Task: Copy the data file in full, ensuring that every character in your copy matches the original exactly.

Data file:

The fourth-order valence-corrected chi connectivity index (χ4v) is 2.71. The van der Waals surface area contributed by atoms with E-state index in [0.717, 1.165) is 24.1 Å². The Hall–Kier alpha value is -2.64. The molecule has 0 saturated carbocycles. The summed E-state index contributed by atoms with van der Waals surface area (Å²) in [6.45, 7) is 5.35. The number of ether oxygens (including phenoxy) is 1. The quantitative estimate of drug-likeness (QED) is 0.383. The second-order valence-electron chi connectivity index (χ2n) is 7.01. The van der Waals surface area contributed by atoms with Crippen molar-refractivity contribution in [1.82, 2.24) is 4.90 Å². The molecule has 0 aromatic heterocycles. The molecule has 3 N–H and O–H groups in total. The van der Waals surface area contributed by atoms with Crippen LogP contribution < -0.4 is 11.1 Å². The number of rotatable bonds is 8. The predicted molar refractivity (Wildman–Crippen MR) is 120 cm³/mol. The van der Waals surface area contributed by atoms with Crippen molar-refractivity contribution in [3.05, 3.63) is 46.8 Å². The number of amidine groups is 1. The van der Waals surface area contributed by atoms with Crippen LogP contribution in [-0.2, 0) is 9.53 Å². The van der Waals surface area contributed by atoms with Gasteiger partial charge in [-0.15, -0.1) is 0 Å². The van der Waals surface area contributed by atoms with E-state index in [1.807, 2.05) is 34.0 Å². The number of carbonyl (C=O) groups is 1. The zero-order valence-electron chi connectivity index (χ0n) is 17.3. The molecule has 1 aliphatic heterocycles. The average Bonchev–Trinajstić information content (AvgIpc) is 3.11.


The fourth-order valence-corrected chi connectivity index (χ4v) is 2.71. The van der Waals surface area contributed by atoms with E-state index in [0.717, 1.165) is 24.1 Å². The Hall–Kier alpha value is -2.64. The molecule has 0 saturated carbocycles. The summed E-state index contributed by atoms with van der Waals surface area (Å²) in [6.45, 7) is 5.35. The number of ether oxygens (including phenoxy) is 1. The quantitative estimate of drug-likeness (QED) is 0.383. The second-order valence-electron chi connectivity index (χ2n) is 7.01. The van der Waals surface area contributed by atoms with Crippen molar-refractivity contribution in [1.82, 2.24) is 4.90 Å². The molecule has 0 aromatic heterocycles. The molecule has 3 N–H and O–H groups in total. The van der Waals surface area contributed by atoms with Crippen LogP contribution < -0.4 is 11.1 Å². The number of rotatable bonds is 8. The predicted molar refractivity (Wildman–Crippen MR) is 120 cm³/mol. The van der Waals surface area contributed by atoms with Crippen molar-refractivity contribution in [3.05, 3.63) is 46.8 Å². The number of amidine groups is 1. The van der Waals surface area contributed by atoms with Crippen LogP contribution in [-0.2, 0) is 9.53 Å². The van der Waals surface area contributed by atoms with Gasteiger partial charge in [-0.15, -0.1) is 0 Å². The van der Waals surface area contributed by atoms with E-state index in [1.807, 2.05) is 34.0 Å². The number of carbonyl (C=O) groups is 1. The zero-order valence-electron chi connectivity index (χ0n) is 17.3. The molecule has 1 aliphatic heterocycles. The average Bonchev–Trinajstić information content (AvgIpc) is 3.11.